Thoughts on the IFTTT Redesign

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NOTE: This is some user feedback I recently sent to IFTTT‘s CEO per his request on Product Hunt. I love their service, I just wanted to point out some places that this redesign might have missed the mark. Despite these niggles, their redesign was much needed and I believe quite successful, these are just some suggestions of how it could be even MORE successful. If you’ve never used their service, I highly recommend it.


The redesign looks nice, but seems like mobile-first has translated into mobile only. What I mean by this is that some designers labor under the false impression that “simple is better” and that a design that works on mobile will be suitable for desktop. The problem is that the condensed and simple nature of a mobile design doesn’t translate well to desktop, and can often decrease usability of the desktop site [3]. In fact, Nielsen Norman Group estimates that less than 40% of desktop screen size is utilized (and that was in 2013!) in modern website design [1]. They talk extensively about the content-to-chrome ratio, or the ratio between website content and UI options (chrome), in this article which is a fantastic read even for non-designers. Stupid statistics aside, some of the “largeness” of the home page and other pages, including header and navigation, screams “not optimized for desktop” to me. Also the usage of “Tap for [action]” instead of “Click” just reinforces the idea.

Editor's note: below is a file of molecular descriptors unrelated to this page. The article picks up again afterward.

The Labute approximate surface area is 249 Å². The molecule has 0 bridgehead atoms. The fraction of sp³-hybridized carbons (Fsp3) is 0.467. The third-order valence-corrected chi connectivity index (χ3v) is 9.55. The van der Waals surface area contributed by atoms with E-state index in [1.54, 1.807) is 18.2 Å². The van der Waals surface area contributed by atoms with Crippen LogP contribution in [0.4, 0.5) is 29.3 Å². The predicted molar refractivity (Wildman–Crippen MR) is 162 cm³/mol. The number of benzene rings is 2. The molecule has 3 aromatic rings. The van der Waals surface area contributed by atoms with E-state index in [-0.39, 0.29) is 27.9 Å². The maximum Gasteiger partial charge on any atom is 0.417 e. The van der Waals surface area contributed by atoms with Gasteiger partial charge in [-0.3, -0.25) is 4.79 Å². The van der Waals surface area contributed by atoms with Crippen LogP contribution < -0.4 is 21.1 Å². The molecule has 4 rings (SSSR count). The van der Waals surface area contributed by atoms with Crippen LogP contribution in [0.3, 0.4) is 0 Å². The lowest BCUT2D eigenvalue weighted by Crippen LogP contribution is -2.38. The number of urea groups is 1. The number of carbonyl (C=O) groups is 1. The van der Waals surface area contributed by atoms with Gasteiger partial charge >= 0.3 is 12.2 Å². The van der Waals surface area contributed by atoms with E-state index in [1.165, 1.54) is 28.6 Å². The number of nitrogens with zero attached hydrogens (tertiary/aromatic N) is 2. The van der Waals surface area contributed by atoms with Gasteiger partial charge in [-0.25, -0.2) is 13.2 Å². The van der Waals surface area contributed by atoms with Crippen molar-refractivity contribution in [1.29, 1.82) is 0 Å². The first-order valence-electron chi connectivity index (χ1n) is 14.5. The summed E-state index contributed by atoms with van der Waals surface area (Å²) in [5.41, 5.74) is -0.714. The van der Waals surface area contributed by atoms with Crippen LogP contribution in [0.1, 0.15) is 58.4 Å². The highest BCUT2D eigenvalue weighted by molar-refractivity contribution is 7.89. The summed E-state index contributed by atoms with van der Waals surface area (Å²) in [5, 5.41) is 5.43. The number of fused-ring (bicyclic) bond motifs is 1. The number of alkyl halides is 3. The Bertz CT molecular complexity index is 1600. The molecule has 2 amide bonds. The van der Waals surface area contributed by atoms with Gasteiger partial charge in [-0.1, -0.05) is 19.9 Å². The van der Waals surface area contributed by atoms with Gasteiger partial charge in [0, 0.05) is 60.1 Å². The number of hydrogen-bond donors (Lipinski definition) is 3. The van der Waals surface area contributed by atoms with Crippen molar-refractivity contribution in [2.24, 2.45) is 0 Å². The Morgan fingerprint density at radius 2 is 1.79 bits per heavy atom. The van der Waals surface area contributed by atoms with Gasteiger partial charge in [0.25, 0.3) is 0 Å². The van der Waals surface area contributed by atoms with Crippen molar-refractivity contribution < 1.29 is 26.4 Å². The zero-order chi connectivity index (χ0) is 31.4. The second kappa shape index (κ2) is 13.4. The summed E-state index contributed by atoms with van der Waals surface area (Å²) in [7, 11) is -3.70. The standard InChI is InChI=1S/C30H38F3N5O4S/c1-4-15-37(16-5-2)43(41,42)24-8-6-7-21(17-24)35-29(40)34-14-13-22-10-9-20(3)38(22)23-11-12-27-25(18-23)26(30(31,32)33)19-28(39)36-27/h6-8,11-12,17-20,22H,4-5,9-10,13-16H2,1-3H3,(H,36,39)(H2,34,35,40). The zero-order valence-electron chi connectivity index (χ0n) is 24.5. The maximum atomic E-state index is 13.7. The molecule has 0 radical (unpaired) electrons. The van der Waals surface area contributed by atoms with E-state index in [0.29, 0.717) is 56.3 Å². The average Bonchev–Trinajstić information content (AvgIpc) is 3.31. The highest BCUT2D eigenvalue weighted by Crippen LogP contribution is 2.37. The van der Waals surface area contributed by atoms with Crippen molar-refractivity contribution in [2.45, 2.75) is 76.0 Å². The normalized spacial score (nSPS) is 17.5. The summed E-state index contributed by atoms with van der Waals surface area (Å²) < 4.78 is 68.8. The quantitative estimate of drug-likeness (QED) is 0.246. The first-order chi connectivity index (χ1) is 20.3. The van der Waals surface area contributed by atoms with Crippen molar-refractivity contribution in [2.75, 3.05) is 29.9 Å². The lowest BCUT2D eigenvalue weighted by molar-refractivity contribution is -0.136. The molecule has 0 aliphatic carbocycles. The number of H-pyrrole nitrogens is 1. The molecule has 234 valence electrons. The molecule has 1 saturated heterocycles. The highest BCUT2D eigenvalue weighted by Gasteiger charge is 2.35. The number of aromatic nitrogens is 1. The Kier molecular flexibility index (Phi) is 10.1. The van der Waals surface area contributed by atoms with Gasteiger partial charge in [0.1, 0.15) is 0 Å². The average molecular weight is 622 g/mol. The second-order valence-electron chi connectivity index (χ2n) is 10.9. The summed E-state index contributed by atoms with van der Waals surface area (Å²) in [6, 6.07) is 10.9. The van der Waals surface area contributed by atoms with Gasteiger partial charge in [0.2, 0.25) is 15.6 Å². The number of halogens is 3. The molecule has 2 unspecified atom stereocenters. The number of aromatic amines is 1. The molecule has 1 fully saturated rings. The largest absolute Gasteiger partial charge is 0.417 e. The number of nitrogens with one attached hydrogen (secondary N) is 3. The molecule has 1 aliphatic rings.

Home Page

After logging in or signing up, the first thing a user is presented with is the applet discover page. For new or returning users, you are making the assumption that they read the home page and understand what applets are, or that they are familiar with your service already. This might be a fine assumption to make for new users depending on your signup funnel, but after a UX redesign not explaining the changes or what the terminology means to existing users is a misstep. Even new users might sign up assuming there will be onboarding or other startup documentation, and be left a bit in the lurch when landing on this page. I recommend providing some sort of onboarding with some definitions of terminology or even provide a default applet (perhaps notifying users of new blog posts on IFTT?) for users to play with.